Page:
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Distribution of Wealth

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Thy Neighbors Cash

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In the August 5, 2007 New York Times Book review of Robert H. Frank’s new book Falling Behind: How Rising Inequality Harms the Middle Class, reviewer Daniel Gross notes:

Knowing that Steve Schwarzman of the Blackstone Group made almost $400 million last year, or that he spent $3 million last February on his 60th-birthday party, doesn’t simply make the typical American green with envy, and hence unhappy. Rather, Frank argues, the problem is that extreme consumption — at which Schwarzman excels — helps shape norms for the whole society, not just his fellow plutocrats.

This theme, which is also the focus of much of Deep Economy by Bill McKibben, is wrapped in a sobering view of just how concentrated wealth is becoming. What sounds fascinating about Gross’ book is how this effects our dreams and aspirations, and causes us to plummet ever faster toward an unsustainable future. Gross’s review continues:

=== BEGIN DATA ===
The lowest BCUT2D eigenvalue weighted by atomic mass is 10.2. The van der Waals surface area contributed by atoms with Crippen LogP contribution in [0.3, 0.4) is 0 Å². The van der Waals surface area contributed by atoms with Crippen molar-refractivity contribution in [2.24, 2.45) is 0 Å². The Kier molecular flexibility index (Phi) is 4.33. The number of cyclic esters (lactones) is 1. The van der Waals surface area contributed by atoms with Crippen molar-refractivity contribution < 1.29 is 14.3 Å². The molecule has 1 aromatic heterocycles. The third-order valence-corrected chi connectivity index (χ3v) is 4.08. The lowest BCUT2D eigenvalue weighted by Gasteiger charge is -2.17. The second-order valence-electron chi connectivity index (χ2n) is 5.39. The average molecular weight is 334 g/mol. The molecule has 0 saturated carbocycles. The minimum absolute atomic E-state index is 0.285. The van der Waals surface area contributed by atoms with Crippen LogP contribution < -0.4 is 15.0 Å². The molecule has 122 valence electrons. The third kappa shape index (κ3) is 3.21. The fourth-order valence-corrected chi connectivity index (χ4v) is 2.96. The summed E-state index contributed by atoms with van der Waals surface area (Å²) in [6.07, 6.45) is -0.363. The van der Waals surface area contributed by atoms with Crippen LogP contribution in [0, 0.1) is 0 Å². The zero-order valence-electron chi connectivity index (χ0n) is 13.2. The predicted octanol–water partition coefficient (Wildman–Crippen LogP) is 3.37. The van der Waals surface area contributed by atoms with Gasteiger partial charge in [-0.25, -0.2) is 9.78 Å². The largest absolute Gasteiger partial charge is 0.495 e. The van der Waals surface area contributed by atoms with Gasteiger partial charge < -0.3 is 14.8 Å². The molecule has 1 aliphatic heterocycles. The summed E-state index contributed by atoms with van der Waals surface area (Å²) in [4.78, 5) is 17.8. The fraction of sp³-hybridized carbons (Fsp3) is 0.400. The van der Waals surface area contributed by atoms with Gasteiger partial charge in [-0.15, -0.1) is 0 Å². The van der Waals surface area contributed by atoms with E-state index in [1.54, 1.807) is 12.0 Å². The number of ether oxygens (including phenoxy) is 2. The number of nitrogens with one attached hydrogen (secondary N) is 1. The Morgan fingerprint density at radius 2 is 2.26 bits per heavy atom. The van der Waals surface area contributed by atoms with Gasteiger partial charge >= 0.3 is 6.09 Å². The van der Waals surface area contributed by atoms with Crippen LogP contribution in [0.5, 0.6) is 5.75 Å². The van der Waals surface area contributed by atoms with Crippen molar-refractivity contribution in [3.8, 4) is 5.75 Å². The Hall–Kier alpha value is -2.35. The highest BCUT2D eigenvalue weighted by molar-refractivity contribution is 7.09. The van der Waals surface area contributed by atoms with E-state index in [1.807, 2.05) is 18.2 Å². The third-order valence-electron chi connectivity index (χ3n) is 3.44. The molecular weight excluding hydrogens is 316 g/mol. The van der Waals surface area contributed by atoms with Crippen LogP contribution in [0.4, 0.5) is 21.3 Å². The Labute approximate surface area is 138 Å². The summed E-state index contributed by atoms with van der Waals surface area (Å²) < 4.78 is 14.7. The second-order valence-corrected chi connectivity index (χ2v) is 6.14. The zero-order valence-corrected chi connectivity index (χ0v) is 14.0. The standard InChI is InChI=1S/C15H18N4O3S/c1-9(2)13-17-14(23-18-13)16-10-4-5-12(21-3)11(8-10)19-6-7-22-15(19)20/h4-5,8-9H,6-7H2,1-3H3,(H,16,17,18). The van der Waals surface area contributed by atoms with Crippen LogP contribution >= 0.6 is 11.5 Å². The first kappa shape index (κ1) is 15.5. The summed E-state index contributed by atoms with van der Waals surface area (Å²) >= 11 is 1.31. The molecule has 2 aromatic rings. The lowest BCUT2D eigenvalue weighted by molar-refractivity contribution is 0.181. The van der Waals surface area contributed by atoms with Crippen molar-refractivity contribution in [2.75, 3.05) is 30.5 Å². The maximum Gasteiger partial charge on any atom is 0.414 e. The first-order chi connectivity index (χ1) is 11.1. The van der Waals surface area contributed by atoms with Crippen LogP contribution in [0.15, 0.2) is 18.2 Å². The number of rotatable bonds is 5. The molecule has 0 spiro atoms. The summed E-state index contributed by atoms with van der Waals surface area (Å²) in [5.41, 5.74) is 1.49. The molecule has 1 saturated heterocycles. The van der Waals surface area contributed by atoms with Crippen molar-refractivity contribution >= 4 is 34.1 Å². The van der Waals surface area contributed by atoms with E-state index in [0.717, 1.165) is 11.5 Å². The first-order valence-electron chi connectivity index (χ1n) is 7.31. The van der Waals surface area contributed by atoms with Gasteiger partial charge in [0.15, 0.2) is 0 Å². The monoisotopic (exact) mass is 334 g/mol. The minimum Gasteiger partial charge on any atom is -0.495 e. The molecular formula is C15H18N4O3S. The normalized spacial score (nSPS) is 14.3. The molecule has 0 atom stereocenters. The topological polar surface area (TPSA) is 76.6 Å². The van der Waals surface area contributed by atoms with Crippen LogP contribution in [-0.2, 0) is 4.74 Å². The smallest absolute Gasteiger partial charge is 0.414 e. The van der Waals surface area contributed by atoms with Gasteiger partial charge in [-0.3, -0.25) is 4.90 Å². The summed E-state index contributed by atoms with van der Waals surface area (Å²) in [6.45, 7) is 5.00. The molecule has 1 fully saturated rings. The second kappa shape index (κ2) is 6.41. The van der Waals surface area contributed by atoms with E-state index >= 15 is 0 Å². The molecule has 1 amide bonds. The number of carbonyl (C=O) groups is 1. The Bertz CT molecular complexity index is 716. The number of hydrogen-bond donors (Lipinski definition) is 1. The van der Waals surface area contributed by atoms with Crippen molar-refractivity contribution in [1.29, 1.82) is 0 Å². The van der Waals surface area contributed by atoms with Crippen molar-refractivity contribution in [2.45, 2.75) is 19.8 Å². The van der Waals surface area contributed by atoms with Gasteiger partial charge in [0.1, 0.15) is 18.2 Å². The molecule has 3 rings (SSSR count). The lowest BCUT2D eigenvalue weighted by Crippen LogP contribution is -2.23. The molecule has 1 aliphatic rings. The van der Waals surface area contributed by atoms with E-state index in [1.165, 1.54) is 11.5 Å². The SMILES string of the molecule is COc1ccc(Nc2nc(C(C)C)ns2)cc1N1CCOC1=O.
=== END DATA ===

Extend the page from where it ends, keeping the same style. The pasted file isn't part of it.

In an economy where the wealthy set the norms for consumption and people at every rung strain to maintain the consumption of those just above them, that spells trouble. In today’s arms race, the top 1 percent are armed to the teeth and everybody else is scavenging for ammunition. Between 1980 and 2001, Frank notes, the median size of new homes in the United States rose from 1,600 to 2,100 square feet, “despite the fact that the median family’s real income had changed little in the intervening years.” The end result? Frank methodically presents data showing that the typical American now works more, saves less, commutes longer and borrows more to maintain what he or she views as an appropriate standard of living.

Because the gains have been so lopsided — the richest 1 percent have seen their share of national income rise from 8.2 percent in 1980 to 17.4 percent in 2005.

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